Why were so many of the provincial law societies silent in the face of clear LGBTQ discrimination?
In a society that prizes the “rights and freedoms” guaranteed to us by our constitution, sorting through what to do when rights collide can be challenging. This past week, the Supreme Court of Canada dealt with that very issue.
The Supreme Court protected the dignity of LGBTQ people in Canada and the integrity of the legal profession by upholding decisions of the legal regulators (Law Societies) in British Columbia and Ontario to refuse accreditation for Trinity Western University’s proposed law school.
Trinity Western is a private, evangelical Christian university which requires its students and staff to agree to what it calls a “community covenant.” Among other things, it prohibits sexual intimacy except between married, opposite-sex couples and no pre-marital sex or sex between married same-sex partners allowed (no same-sex sex at all, in fact).
As Trinity Western sought accreditation for its law school in 2014, many lawyers, law students and law societies across Canada spoke up, concerned about what it would mean to give official sanction to a law school that effectively bans LGBTQ students from attending.
But many other law societies sat on their hands.
Entry into the legal profession is strictly regulated. The Law Societies are often considered gatekeepers of the profession and have a duty to regulate in the public interest. It was on this basis that some of the law societies refused to accredit Trinity Western.
In 2014, I spoke at the Law Society of Manitoba’s annual general meeting, asking their governing body (the Benchers) to join Ontario, BC and Nova Scotia and refuse to accredit Trinity Western’s proposed law school. At the time, I told the Law Society that “approving and accrediting TWU’s law school demeans our profession and will diminish public confidence in the administration of justice.”
Their response was to pass the buck.
According to the Law Society of Manitoba, law school accreditation is the responsibility of the Federation of Law Societies, and anyway, accreditation only considers curriculum, not other factors. While the Federation had indeed been delegated the responsibility for accreditation, in light of Trinity Western’s discriminatory covenant, other law societies had rightly revoked that delegation. I was asking Manitoba to do the same.
Disturbingly, variations of the same arguments made by Manitoba’s law society were made by Trinity Western itself to the Supreme Court defending their right to accreditation.
However, the Supreme Court, at the urging of those other, more courageous Law Societies, rejected that logic and decided that not only did the individual Law Societies have the authority to make the decision, it was right for them to have done so. The majority decision explains that the public interest duty of the Law Societies allows and requires them to consider issues like equal access and diversity within the legal profession.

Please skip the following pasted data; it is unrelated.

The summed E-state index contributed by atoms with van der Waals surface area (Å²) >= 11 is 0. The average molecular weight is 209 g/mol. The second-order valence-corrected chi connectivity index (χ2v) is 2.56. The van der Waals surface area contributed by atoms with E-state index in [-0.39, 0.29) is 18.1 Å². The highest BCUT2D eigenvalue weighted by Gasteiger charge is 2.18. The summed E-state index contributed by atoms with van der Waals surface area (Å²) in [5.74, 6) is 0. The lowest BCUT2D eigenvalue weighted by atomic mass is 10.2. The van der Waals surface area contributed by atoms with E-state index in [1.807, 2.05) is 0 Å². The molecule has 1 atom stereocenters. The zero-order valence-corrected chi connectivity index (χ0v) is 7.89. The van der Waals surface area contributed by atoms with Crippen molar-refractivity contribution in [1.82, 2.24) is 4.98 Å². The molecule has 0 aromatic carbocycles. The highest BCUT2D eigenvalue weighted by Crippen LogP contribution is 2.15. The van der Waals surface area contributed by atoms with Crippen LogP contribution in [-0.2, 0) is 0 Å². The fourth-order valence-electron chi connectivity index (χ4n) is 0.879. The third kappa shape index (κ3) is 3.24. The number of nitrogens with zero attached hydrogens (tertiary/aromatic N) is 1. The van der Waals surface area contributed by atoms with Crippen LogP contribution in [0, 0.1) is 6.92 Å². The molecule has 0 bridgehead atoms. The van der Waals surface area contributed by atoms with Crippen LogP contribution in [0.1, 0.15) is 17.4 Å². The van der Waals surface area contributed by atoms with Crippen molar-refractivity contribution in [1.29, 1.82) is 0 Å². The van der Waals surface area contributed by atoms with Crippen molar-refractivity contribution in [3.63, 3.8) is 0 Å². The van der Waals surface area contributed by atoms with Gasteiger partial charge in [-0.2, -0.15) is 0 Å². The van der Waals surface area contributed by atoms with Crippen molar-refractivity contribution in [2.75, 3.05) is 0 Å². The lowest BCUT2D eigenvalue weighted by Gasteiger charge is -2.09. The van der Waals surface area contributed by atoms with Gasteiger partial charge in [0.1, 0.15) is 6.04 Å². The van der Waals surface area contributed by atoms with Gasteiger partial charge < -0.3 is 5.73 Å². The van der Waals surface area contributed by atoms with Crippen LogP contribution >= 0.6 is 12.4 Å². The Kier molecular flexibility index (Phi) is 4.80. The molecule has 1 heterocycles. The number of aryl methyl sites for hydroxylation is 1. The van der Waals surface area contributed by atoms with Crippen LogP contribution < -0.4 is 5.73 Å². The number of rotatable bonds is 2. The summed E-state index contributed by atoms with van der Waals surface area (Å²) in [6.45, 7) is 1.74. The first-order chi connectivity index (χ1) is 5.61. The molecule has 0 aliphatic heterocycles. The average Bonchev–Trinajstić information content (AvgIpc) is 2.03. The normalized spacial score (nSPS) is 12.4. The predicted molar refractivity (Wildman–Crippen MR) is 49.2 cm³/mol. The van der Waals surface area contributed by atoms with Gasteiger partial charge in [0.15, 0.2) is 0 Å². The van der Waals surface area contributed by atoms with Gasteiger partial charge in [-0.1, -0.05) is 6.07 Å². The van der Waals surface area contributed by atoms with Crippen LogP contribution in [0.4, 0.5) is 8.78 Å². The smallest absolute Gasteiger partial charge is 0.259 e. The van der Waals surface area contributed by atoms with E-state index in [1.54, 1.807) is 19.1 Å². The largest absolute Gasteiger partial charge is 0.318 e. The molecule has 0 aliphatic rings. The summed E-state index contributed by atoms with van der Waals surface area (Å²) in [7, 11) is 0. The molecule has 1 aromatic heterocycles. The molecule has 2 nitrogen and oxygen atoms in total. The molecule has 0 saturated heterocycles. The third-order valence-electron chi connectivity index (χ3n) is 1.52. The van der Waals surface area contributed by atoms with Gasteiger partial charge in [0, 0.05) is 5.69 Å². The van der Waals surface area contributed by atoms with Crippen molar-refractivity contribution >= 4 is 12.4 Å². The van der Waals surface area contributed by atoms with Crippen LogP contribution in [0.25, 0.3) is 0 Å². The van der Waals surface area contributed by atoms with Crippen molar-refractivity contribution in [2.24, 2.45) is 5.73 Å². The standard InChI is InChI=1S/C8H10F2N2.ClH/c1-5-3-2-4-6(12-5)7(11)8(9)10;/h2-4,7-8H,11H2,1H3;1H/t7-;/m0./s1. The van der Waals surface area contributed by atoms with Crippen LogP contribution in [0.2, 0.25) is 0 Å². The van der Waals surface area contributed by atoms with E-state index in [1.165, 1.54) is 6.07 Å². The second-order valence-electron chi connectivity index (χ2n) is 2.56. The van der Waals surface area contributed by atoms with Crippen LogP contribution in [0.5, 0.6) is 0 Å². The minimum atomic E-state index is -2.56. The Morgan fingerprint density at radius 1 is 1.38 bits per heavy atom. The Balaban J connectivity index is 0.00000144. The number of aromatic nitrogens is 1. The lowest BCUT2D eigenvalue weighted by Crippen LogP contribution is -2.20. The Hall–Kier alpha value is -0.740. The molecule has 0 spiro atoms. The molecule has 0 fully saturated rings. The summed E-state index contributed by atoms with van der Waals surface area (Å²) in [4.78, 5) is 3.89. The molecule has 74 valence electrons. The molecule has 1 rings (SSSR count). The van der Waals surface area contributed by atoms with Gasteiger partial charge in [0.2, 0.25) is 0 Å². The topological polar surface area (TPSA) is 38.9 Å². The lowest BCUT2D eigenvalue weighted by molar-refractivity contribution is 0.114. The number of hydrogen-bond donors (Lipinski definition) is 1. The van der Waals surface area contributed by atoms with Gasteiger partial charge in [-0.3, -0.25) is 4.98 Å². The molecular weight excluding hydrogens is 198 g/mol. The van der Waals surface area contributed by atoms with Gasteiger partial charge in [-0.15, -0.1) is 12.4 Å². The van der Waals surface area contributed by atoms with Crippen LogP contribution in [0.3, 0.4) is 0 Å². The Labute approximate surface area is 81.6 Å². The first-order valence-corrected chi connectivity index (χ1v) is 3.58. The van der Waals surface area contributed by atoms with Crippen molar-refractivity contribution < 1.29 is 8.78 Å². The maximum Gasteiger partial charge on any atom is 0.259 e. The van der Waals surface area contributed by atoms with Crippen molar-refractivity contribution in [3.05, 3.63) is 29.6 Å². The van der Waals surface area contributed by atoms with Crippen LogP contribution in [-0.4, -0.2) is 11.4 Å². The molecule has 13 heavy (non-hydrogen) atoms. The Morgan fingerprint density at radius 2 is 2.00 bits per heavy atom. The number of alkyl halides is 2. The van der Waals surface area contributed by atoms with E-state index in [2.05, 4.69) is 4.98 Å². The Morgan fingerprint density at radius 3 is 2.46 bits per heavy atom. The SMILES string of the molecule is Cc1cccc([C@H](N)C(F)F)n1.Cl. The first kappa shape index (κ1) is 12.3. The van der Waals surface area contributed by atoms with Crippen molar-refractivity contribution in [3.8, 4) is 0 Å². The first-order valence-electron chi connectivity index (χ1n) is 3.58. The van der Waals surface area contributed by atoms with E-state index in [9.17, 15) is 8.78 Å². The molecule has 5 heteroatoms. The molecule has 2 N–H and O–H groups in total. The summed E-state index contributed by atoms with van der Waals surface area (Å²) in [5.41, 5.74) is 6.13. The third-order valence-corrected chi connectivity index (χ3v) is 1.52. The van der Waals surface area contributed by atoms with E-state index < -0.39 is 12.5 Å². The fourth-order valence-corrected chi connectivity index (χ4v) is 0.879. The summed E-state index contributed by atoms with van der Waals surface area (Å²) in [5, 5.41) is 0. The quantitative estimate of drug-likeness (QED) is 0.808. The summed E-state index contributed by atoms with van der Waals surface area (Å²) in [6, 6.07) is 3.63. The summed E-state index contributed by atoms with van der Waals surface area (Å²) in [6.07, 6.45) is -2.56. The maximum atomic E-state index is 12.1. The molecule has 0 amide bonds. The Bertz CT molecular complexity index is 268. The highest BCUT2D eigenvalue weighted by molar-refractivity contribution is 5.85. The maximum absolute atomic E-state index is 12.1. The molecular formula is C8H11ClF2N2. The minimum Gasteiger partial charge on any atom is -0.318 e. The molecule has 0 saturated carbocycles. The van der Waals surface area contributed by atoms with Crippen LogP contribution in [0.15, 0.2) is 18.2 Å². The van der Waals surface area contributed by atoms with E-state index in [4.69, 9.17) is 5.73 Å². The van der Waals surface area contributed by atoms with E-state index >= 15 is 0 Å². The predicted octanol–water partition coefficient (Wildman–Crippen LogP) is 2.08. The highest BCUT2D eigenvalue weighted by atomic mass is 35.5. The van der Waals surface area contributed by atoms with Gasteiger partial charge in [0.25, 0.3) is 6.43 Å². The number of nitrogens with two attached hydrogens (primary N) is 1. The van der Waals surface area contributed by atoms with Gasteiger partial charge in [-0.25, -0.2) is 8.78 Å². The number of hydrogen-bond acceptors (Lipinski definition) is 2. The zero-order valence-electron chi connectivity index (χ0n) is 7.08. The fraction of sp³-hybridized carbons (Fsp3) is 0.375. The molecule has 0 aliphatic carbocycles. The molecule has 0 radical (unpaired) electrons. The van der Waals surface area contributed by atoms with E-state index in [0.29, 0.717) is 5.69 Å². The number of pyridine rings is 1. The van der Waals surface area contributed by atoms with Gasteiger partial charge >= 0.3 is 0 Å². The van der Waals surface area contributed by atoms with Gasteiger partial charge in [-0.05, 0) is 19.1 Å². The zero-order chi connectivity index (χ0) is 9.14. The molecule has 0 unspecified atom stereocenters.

Not only were the Law Societies within their jurisdiction to refuse to accredit Trinity Western’s law school, the Court found that it simply wasn’t plausible that denying accreditation would limit the religious rights of the Trinity Western community in a serious way.
While this fuss over who gets to be a lawyer may seem like an ivory tower problem, it is a concern that affects every Canadian. Access to justice is a national crisis and limiting who gets to be a lawyer by excluding LGBTQ law students from a portion of the already limited supply of law school seats makes that justice even less accessible to Canadians.
Going forward, the issue of Trinity Western’s accreditation may become moot. They may choose not to open their law school, or they may choose to make their “community covenant” optional instead of mandatory. But until that happens, law societies, including Manitoba, must act. They must demonstrate that they stand for justice, for equality and for the law itself by denying accreditation to TWU.
To do otherwise would diminish the reputation of the legal profession throughout Canada, would shake the public’s confidence in the fairness of the justice system, and would give license to those who believe that LGBT people are less deserving of dignity and respect.
Every law student in Canada learns early on that “justice should not only be done, it must be seen to be done.”
The time for action came four years ago, but it has not yet gone.
Corey Shefman is a lawyer at Olthuis Kleer Townshend LLP, representing Indigenous peoples, persons and organizations and an expert advisor with EvidenceNetwork.ca at the University of Winnipeg. Follow Corey on Twitter @coreyshefman.
This work is licensed under a Creative Commons Attribution 4.0 International License.